The most important thing to remember when doing project work is that the best project is the ones the teachers learn from as well. My assistant and I are always really excited to find out what we will learn next! We have learned so much from our past projects and we know we will learn the same amount if not more from our Tree Project. We then have our own questions to add to the children’s web and when the children ask us a question, we can honestly answer. I don’t know, let us write that question down!
Tree Anticipatory Web
When the new project is determined, we spend time creating an anticipatory web. This web is what we anticipate the children to want to learn or have already told you they want to learn from the project. My assistant and I spend five to ten minutes brainstorming. We put each word we think of relating to trees on a post-it note. An example for this web was apple tree, leaves, stump, etc. Once we have stopped brainstorming ideas, we begin to put them in categories. After we place them in categories, we create a large web on paper. We then use each of the terms and add them under a heading for the category. We then add our curriculum domains and our curriculum objectives. We also add Spanish, Greek (my home language), and Sign Language to our web. We will then incorporate these terms in those languages in our classroom. We typically start off small by only having five words in all three languages. As interest persist, we will add more.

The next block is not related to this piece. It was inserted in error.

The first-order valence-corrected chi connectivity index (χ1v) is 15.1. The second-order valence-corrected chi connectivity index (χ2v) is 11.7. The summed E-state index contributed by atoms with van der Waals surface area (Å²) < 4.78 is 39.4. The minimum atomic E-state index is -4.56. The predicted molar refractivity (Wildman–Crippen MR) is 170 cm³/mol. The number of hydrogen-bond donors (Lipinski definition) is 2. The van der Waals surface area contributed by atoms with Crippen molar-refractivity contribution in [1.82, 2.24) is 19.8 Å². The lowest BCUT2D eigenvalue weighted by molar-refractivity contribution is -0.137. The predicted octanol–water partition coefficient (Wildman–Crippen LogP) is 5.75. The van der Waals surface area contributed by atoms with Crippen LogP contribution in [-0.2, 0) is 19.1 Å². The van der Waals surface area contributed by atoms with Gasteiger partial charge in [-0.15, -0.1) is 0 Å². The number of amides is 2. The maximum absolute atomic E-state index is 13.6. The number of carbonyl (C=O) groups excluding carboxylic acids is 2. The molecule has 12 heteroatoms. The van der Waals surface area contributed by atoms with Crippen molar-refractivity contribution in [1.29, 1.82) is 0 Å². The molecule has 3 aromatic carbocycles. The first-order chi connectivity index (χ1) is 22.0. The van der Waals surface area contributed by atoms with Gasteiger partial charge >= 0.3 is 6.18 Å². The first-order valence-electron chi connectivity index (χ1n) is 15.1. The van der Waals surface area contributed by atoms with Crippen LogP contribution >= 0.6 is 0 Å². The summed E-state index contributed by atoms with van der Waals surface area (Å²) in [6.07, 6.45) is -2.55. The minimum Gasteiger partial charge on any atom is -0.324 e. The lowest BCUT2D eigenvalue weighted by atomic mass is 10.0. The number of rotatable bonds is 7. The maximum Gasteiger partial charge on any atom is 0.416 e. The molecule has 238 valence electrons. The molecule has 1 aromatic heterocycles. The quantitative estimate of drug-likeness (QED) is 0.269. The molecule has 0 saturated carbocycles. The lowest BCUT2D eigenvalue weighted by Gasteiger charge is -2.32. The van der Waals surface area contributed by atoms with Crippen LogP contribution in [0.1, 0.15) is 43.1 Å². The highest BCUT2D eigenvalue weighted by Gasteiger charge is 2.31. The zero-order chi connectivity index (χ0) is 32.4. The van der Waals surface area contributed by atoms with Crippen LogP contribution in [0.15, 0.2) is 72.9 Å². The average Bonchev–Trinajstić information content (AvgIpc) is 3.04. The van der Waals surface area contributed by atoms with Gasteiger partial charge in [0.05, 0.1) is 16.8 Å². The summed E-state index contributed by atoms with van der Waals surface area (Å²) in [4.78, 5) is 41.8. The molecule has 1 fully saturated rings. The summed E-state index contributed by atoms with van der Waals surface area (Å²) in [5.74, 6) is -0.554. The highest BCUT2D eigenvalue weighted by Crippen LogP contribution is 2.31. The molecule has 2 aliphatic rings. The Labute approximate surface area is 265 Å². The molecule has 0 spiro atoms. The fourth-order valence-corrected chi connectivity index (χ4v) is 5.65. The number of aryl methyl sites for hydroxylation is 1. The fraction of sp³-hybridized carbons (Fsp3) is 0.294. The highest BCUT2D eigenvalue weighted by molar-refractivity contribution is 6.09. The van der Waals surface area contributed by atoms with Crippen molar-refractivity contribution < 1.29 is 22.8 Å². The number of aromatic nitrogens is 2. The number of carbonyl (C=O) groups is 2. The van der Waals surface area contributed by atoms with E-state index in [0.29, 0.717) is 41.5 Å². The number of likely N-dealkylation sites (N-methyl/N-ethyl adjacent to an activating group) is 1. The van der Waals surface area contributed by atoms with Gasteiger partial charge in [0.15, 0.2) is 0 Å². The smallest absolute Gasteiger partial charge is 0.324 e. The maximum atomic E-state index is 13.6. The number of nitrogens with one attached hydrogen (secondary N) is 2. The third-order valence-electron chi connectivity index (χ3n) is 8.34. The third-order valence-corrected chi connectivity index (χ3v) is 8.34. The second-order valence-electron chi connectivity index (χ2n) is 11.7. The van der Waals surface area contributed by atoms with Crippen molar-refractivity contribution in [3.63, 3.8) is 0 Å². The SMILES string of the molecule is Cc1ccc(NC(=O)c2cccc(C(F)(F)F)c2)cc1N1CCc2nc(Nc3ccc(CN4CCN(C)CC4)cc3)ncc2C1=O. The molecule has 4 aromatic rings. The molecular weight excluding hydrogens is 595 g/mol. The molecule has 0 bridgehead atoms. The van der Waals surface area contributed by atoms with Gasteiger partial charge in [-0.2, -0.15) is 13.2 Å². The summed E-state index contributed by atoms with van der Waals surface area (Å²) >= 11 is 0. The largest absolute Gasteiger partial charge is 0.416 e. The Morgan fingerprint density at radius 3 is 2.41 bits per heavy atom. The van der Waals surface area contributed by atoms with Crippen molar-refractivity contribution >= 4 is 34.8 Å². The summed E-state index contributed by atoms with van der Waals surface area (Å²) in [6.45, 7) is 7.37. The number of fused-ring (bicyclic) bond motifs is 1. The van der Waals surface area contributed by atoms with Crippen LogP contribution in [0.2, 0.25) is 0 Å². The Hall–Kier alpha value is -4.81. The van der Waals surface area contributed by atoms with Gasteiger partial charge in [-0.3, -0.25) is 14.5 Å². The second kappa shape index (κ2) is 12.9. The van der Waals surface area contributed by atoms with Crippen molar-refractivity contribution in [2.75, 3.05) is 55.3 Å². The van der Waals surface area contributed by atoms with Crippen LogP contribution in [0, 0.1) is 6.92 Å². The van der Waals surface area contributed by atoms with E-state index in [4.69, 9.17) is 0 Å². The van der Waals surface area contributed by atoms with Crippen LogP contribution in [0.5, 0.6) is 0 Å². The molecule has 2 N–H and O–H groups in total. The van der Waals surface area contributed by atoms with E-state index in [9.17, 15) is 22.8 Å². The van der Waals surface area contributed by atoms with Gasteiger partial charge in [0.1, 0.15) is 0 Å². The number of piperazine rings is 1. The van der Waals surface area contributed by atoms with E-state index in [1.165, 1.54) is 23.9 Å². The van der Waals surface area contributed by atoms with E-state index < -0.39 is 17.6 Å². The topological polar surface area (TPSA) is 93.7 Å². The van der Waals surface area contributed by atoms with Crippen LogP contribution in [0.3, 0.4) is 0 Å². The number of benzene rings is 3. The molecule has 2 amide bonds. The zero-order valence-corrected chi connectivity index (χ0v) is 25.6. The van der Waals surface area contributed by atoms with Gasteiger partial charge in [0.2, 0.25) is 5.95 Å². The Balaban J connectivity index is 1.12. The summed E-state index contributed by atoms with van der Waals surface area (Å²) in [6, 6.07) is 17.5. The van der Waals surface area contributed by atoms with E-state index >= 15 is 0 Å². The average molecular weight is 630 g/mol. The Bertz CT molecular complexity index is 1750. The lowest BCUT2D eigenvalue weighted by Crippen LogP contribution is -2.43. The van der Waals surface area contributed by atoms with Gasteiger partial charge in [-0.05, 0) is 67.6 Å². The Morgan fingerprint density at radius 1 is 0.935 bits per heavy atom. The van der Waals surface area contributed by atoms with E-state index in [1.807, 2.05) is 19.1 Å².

This web is a working document. You will add to it or maybe even change directions. For instance, you could have started a web on boats. The web might also have a category on fish. You might find out several weeks after webbing that the interest is actually fish. You would then re-web using fish as the middle.